Last week’s strange news tidbit: the full-size HomePod, that most recent of Apple’s perhaps misguided product choices, is going at a premium on the resale market after having been discontinued back in spring 2021. It’s odd but not inexplicable. As my colleague Jason Snell pointed out, the HomePod was a case of Apple making trade-offs that ultimately appealed only to a niche audience—but a niche audience that was very excited about it.
The lesson I take away from all this is that though the full-size HomePod was not necessarily a market success, Apple should be willing to take risks on product categories that may not be obvious crowd-pleasers. Macs, iPhones, iPads—all of these are established products these days, ones that the company can count on selling in droves when they release updates every year or two. They’re easy and, if I can be excused for saying so, boring.
But the weird one-off products? The kind that seem destined to be appreciated by the few? Those are the places where you never know when you might find a hit.
The HomePod’s big again
The full-size HomePod wasn’t a hit. That’s fine: the HomePod mini seems to be doing quite well, all things considered. The question is really whether Apple will put out a product to fill the void left by the mini’s big sibling.
One frequently floated suggestion is that a HomePod with a screen, à la Google’s Nest Hub or Amazon’s Echo Show, might be in the works, and that’s fine—but it’s a little obvious. On the other side of the fence are the rumors that Apple is working on a successor to the HomePod that integrates a camera for FaceTime calls and connects to your TV.
I love this idea. It’s definitely weird: are people going to replace their set-top boxes just to get a camera for making video calls? It sure doesn’t seem like it. But that’s not to say that it won’t have appeal. Frankly, there’s just nothing else that fills that exact space in the market. Sure, you have standalone video conferencing utilities like the Meta Portal, but, well, it’s a bit creepy. On the other hand, something that serves as both a set-top box and has a camera—probably with Center Stage—and a built-in FaceTime app, well, that sort of appliance-like device might be just the kind of thing to win over consumers. Especially with Apple’s privacy-conscious marketing in the mix.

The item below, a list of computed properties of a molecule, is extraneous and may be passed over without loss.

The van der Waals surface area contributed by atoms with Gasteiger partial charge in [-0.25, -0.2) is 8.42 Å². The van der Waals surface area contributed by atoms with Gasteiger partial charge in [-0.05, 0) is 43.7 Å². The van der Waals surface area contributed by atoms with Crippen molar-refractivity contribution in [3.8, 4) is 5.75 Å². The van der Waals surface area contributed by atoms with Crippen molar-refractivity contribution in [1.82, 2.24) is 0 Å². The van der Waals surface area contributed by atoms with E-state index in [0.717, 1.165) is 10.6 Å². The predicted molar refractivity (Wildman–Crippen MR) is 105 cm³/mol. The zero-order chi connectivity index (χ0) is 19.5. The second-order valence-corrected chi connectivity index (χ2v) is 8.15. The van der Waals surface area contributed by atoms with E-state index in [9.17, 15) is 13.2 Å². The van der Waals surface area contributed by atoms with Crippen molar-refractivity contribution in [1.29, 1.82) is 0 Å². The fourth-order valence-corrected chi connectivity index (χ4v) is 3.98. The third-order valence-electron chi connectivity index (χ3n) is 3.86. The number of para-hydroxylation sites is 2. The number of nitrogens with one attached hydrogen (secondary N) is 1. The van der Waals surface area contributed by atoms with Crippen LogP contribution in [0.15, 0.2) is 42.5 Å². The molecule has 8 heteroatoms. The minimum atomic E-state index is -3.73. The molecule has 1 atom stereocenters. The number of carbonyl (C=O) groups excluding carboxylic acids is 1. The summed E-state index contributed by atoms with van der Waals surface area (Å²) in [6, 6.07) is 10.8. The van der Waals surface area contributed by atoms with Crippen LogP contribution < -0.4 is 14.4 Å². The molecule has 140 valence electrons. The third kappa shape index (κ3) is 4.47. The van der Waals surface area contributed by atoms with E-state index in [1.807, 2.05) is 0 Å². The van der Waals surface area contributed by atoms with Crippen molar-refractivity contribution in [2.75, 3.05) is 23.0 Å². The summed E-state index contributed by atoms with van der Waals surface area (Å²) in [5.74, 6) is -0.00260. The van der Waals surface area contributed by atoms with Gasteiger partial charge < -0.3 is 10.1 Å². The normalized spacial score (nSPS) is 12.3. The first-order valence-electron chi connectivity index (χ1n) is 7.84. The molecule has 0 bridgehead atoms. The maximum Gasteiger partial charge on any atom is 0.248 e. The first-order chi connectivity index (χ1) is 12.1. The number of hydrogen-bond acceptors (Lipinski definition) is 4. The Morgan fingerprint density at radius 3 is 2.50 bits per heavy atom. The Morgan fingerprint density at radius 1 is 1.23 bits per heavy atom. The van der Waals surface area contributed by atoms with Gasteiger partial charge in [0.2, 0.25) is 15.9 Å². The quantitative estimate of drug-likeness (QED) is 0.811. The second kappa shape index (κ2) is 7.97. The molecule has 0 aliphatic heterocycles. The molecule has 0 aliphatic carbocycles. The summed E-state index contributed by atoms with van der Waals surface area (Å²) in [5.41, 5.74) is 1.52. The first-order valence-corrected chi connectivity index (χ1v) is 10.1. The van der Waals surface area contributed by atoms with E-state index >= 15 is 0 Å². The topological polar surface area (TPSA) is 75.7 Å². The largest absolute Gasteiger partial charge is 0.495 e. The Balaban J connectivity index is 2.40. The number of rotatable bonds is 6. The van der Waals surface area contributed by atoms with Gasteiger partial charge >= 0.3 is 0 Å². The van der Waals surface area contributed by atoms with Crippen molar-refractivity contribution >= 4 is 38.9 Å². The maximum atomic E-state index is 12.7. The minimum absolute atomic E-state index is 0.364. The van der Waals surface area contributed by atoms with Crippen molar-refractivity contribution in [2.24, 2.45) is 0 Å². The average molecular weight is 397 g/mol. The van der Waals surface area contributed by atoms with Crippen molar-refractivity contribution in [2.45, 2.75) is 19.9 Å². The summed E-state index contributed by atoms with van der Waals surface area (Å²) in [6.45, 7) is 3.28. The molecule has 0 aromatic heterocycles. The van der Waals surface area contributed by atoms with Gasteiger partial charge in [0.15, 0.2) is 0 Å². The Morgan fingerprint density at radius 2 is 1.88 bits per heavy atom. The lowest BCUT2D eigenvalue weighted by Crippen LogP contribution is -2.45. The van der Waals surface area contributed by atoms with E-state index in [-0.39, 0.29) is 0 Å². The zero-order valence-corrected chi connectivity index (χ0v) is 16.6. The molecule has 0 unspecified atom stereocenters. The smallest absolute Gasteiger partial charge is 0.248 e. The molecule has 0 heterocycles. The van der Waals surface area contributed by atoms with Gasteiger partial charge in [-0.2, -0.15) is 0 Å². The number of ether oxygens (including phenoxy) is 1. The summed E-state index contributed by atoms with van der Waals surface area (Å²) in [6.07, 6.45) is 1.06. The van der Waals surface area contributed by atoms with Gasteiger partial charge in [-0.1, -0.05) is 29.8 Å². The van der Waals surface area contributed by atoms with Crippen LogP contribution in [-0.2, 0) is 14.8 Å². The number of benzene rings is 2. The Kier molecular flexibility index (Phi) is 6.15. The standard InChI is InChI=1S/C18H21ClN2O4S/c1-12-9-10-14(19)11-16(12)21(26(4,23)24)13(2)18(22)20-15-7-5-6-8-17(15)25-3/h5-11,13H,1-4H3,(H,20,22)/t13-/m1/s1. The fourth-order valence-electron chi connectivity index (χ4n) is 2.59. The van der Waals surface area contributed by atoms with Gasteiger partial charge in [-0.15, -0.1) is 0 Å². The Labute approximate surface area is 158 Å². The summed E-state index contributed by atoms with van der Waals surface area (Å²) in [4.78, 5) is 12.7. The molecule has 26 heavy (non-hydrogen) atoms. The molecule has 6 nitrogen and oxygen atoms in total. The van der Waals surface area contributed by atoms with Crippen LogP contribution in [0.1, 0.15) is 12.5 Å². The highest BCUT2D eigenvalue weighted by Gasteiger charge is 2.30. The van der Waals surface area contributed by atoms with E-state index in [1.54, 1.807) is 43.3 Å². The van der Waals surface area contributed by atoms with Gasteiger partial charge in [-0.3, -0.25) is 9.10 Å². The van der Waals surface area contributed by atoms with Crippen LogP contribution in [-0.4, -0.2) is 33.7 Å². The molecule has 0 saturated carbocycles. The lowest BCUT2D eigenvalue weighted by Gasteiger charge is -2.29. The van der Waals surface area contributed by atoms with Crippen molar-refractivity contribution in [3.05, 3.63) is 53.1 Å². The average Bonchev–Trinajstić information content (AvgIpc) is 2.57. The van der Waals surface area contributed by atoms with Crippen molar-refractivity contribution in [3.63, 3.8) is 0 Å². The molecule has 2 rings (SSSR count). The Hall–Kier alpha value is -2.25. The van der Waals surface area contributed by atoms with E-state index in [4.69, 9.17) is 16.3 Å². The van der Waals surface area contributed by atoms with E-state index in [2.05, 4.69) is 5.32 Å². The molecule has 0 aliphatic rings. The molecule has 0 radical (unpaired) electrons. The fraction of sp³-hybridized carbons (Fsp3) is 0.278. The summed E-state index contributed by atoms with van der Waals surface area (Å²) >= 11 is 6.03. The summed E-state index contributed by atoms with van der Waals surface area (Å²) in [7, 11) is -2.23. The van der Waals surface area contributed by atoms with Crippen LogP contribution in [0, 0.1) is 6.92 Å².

Add in HomePod functionality of some kind—perhaps as a soundbar component—and you’ve got a device that easily fills the needs of having several other devices. Maybe there’s something to this idea, wild as it is.
Even though the indications seem to point to this device actually arriving as early as this year, I’m including Apple’s AR/VR headset in the “let’s get weird” department, for the simple reason that I have absolutely no idea what Apple expects consumers to get out of it.
Augmented and virtual reality devices aren’t new, of course. But though they’ve grown in popularity, the most common use for things like the Oculus and HTC Vive have overwhelmingly been games. (At least until Mark Zuckerberg’s hellscape of the Metaverse takes shape in the darkness beyond the stars, anyway.) But gaming really isn’t Apple’s wheelhouse, Apple Arcade notwithstanding. It’s hard to imagine a company as famously picky as Apple spending the time and money to create a product that it doesn’t have a compelling story for; ergo, the simplest explanation is that it does have a story: we just don’t know what it is yet.
We’ve seen Apple touting its AR software capabilities for years, so it sure seems like the company has a destination in mind for what this is all building to. It’s just us out here in the cheap seats that haven’t gotten to see it yet, and it’s something I’m looking forward to, because—and I’m not ashamed to admit this—it’s new and different.
Apple’s tried its hand at weird before, and it certainly doesn’t always pay off: the Twentieth Anniversary Macintosh, the buttonless iPod shuffle, and the Power Mac G4 Cube all come to mind. [Don’t forget iPod Socks. They were definitely weird.—Editor] I’m sure all of those products had their defenders and appealed to a certain niche of people—okay, maybe not the buttonless shuffle—but one could argue that the original Mac, the first iPod, and even the Apple Watch were all examples of products that were a bit off the beaten path, but ultimately proved to be not only hits but watershed moments.
So Apple shouldn’t stop being weird. If it has a great idea for a robot that walks your dog, or a giant table-sized iPad, or a speaker that you wear in a hat, it should give it a go, because you never know what the upside might be.
On its path to becoming one of the most valuable and prominent companies in the world, Apple has at times shied away from what has always been one of its great strengths: the willingness to think different. And that is a kind of weird that I can get behind.
Note: When you purchase something after clicking links in our articles, we may earn a small commission. Read ouraffiliate link policyfor more details.
Dan has been writing about all things Apple since 2006, when he first started contributing to the MacUser blog. He's a prolific podcaster and the author of the Galactic Cold War series, including his latest, The Nova Incident, coming in July 2022.